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The One Best Bet (1911)
Samuel Hopkins Adams

Contributed by Vijay Fafat

The story is about an amateur detective who uses some elementary geometric triangulation to foil an assassination. The last paragraph is a great touch, “Why, Governor, you're giving me too much credit. It was worked out by one of the greatest detectives of all time, some two thousand years ago. His name was Euclid”

Interesting story about a bored, rich guy named Adrian Van Reypen Egerton Jones (known to his friends as Average Jones) who uses his intellect to solve crimes, like an American Sherlock Holmes, written by an author known in his day as a muckraking reporter. In this story it is certainly intended that we see how he can use mathematics to prevent an attempted assassination of the governor, but I must admit I don't quite follow it. Here is the portion where the mathematics is explicated:

(quoted from The One Best Bet)

"Well, indeed," said the governor. "May I congratulate you, Mr. Morrison, on this interesting achievement in ballistics?"

"As there is no way of properly resenting an insult from a man in your position," said Morrison venomously, "I will reserve my answer to that outrageous suggestion."

"Meantime," put in Average Jones, "let me direct your attention to a simple mathematical formula." He drew from his pocket an envelope on which were drawn some angles, subjoined by a formula. Morrison waved it aside.

"Not interested in mathematics?" asked Average Jones solicitously. "Very well, I'll elucidate informally. Given a bullet hole in a telegraph pole at a certain distance, a bullet scar on an iron girder at a certain lesser distance, and the length of a block from here to Harrison Avenue--which I paced off while you were skillfully ordering luncheon, Waldemar--and an easy triangulation brings us direct to this room and to two fugitive gentlemen with whom I mention the hypothesis with all deference, Mr. Morrison, you are probably acquainted."

I cannot quite see how that information would allow one to triangulate a source for the bullets. Can someone explain it to me?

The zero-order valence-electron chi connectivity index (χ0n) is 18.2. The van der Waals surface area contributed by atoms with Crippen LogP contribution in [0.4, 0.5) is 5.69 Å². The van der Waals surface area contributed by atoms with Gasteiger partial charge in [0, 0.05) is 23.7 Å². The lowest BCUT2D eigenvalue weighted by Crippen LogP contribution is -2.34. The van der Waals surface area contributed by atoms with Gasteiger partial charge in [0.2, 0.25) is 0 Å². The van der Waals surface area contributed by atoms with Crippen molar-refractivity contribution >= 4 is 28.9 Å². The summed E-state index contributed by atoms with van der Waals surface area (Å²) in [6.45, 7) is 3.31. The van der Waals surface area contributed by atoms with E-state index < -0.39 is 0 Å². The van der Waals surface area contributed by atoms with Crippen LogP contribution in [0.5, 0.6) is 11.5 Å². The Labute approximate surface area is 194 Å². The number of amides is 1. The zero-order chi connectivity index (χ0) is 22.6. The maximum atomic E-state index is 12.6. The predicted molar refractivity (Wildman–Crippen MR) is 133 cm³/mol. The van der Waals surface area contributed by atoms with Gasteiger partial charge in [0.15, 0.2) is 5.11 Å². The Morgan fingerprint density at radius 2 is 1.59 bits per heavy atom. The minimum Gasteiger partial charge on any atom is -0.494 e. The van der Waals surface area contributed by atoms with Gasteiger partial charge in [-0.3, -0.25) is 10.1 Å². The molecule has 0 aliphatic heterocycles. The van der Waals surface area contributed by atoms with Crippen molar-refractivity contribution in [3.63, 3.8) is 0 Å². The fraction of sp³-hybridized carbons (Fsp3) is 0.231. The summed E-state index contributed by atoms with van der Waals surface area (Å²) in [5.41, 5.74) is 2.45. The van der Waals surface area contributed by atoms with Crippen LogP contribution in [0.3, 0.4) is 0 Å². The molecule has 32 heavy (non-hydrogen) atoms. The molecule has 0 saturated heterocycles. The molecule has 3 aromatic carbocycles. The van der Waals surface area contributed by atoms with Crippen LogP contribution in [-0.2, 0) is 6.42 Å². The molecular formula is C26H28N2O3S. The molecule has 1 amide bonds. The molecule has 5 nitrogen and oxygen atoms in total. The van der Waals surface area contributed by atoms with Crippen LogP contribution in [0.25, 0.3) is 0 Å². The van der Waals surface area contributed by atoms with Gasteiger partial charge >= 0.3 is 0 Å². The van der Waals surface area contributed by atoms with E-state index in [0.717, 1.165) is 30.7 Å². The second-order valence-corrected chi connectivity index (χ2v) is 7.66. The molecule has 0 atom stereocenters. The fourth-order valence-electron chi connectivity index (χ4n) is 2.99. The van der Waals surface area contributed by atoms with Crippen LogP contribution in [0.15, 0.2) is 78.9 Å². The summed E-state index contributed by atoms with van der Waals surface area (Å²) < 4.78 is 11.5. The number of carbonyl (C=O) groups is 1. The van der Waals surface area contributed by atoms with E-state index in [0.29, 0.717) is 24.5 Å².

Also, as long as I'm asking for help, does anyone know anything more about the publication history of this story? Apparently, it appeared in a book in 1911. Was it published separately in a pulp mystery magazine before then?

Contributed by Vijay Fafat

It appears that the OBB was first published under the title, "Flashlight" in a magazine called "Success" in April, 1911.

More information about this work can be found at .
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Works Similar to The One Best Bet
According to my `secret formula', the following works of mathematical fiction are similar to this one:
  1. Musgrave Ritual by Sir Arthur Conan Doyle
  2. Holy Disorders by Edmund Crispin
  3. The Bishop Murder Case by S.S. van Dine (pseudonym of Willard Huntington Wright)
  4. The Problem of Cell 13 by Jacques Futrelle
  5. The Valley of Fear by Sir Arthur Conan Doyle
  6. The Nine Tailors by Dorothy Leigh Sayers
  7. Death and the Compass (La Muerte y La Brujula) by Jorge Luis Borges
  8. 4.50 from Paddington by Agatha Christie
  9. Magpie Lane by Lucy Atkins
  10. The Image in the Mirror by Dorothy Leigh Sayers
Ratings for The One Best Bet:
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Mathematical Content:
2/5 (1 votes)
Literary Quality:
4/5 (1 votes)

MediumShort Stories, Available Free Online,

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